Even though this book is a reference work on a not particularly entertaining topic, this reviewer enjoyed reading it and expects to find occasions to utilize it both for citation assistance and contextual guidance.
Table of Contents
- 1-000. Basic Legal Citation: What and Why?
- 2-000. How to Cite
- 3-000. Examples - Citations Of
- 4-000. Abbreviations and Omissions Used in Citations
- 5-000. Underlining and Italics
- 6-000. Placing Citations in Context
- 7-000. Reference Tables
About the Book
This is not a comprehensive citation reference work. Its limited aim is to serve as a tutorial onhow to cite the most widely referenced types of U.S. legal material, taking account of localnorms and the changes in citation practice forced by the shift from print to electronic sources.It begins with an introductory unit. That is followed immediately by one on "how to cite" thecategories of authority that comprise a majority of the citations in briefs and legalmemoranda. Using the full table of contents one can proceed through this material insequence. The third unit, organized around illustrative examples, is intended to be used eitherfor review and reinforcement of the prior "how to" sections or as an alternative approach tothem. One can start with it since the illustrative examples for each document type are linkedback to the relevant "how to" principles.
The sections on abbreviations and omissions, on typeface (italics and underlining), and onhow citations fit into the larger project of legal writing that follow all support the precedingunits. They are accessible independently and also, where appriopriate, via links from theearlier sections. Finally, there are a series of cross reference tables tying this introduction tothe two major legal citation reference works and to state-specific citation rules and practices.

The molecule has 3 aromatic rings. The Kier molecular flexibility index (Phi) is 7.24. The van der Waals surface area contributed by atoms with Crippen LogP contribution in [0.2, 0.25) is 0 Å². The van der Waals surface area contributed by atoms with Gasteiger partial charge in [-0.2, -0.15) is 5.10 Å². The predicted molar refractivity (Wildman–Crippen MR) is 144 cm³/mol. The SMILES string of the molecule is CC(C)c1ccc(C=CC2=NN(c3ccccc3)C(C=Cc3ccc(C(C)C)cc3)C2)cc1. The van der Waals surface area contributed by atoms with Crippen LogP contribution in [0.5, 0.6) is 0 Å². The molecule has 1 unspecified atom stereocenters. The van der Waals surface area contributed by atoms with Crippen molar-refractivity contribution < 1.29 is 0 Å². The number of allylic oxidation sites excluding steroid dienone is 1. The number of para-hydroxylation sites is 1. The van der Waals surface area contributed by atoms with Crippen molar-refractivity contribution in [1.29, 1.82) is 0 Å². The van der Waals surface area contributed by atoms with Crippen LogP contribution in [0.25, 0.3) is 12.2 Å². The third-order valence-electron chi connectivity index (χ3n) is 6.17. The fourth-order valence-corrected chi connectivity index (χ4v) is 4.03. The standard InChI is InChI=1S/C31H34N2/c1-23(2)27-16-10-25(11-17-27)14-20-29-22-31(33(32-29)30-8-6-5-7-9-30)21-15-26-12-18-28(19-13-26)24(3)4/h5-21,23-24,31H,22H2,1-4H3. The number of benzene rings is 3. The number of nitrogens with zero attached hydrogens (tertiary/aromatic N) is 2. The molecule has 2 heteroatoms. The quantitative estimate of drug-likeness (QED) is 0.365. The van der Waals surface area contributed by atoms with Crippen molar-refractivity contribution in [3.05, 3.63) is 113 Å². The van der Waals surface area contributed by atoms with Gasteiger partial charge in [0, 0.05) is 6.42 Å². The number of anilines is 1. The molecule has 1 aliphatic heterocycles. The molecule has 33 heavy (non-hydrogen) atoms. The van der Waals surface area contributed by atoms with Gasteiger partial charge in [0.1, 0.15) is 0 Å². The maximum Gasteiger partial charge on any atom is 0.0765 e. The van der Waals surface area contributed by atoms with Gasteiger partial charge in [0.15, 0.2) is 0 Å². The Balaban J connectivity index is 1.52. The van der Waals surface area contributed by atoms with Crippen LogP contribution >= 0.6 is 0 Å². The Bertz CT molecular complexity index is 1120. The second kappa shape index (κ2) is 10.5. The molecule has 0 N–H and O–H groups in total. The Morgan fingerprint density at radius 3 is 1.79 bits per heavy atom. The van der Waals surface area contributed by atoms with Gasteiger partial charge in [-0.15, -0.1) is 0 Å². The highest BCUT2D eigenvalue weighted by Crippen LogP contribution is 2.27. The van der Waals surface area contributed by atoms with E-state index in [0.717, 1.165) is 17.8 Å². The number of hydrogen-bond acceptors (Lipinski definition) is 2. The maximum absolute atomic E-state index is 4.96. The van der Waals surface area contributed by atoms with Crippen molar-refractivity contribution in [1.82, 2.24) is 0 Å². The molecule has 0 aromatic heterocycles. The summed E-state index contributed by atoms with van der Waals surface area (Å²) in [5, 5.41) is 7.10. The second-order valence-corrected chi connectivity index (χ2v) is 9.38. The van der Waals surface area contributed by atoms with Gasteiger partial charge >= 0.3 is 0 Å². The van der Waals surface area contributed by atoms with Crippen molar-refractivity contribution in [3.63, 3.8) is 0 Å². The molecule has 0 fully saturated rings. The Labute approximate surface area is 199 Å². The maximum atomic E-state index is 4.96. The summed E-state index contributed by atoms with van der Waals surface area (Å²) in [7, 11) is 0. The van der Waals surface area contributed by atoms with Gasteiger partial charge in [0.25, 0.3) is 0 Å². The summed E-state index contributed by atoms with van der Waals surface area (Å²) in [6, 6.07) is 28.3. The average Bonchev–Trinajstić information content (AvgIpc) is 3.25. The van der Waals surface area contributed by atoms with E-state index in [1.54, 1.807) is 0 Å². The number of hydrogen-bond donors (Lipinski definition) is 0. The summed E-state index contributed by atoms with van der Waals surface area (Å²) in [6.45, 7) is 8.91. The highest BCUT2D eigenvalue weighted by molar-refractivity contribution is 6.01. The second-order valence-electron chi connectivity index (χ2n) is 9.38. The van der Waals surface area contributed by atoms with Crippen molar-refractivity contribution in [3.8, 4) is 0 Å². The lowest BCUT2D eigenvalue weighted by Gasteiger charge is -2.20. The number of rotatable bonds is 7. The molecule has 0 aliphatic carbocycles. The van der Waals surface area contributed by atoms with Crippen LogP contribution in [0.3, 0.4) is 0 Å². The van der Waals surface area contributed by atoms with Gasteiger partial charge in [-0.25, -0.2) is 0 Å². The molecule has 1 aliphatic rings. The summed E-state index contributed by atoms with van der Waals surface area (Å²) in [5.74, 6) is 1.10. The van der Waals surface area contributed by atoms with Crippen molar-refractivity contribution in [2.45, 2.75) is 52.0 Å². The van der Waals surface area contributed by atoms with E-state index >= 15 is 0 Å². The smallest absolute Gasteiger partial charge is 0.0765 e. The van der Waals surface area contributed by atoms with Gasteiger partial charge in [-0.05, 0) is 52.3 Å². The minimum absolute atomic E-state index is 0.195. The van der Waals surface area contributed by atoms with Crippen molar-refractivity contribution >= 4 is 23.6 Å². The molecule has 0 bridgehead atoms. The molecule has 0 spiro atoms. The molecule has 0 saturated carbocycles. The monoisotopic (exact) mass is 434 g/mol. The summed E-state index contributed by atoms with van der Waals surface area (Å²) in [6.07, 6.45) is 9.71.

The work is also designed to be used by those confronting a specific citation issue. For suchpurposes the table of contents provides one path to the relevant material. Another, to whichthe bar at the top of each major section provides ready access, is a topical index. This index isalphabetically arrayed and more detailed than the table of contents. Finally, the searchfunction in your e-book reader software should allow an even narrower inquiry, such as oneseeking the abbreviation for a specific word (e.g.,institute) or illustrative citations for aparticular state, Ohio, say.
If the device on which you are reading this e-book allows it, the pdf format will enable you toprint or to copy and paste portions, large or small, into other documents. However, since thev work is filled with linked cross references and both the table of contents and index rely onthem, most will find a print copy far less useful than the electronic original.
About the Contributors
Peter W. Martin, the Jane M.G. Foster Professor of Law, Emeritus, and former dean of Cornell Law School, writes, speaks, and consults on topics that concern the impact of technology on the functioning of law and legal institutions.
After his graduation from Harvard Law School, Professor Martin spent three years in the Air Force General Counsel's Office, and then began his teaching career at the University of Minnesota Law School in 1967. He joined the Cornell Law School Faculty in 1972, and served as Dean from 1980 to 1988.
Professor Martin co-founded Cornell's Legal Information Institute (LII) with Thomas R. Bruce in 1992, the first Internet law resource and still the most heavily used non-profit legal Web site. In addition to serving as the LII's co-director for over a decade, Professor Martin has created an electronic treatise and database on Social Security law, a Web reference, ebook, and accompanying online tutorials on legal citation, and written numerous articles on uses of digital technology in law and legal education. Between 1996 and 2007 he offered law courses employing electronic materials prepared by him to students at over a dozen law schools via the internet. His most recent articles are available on SSRN. He blogs at: citeblog.access-to-law.com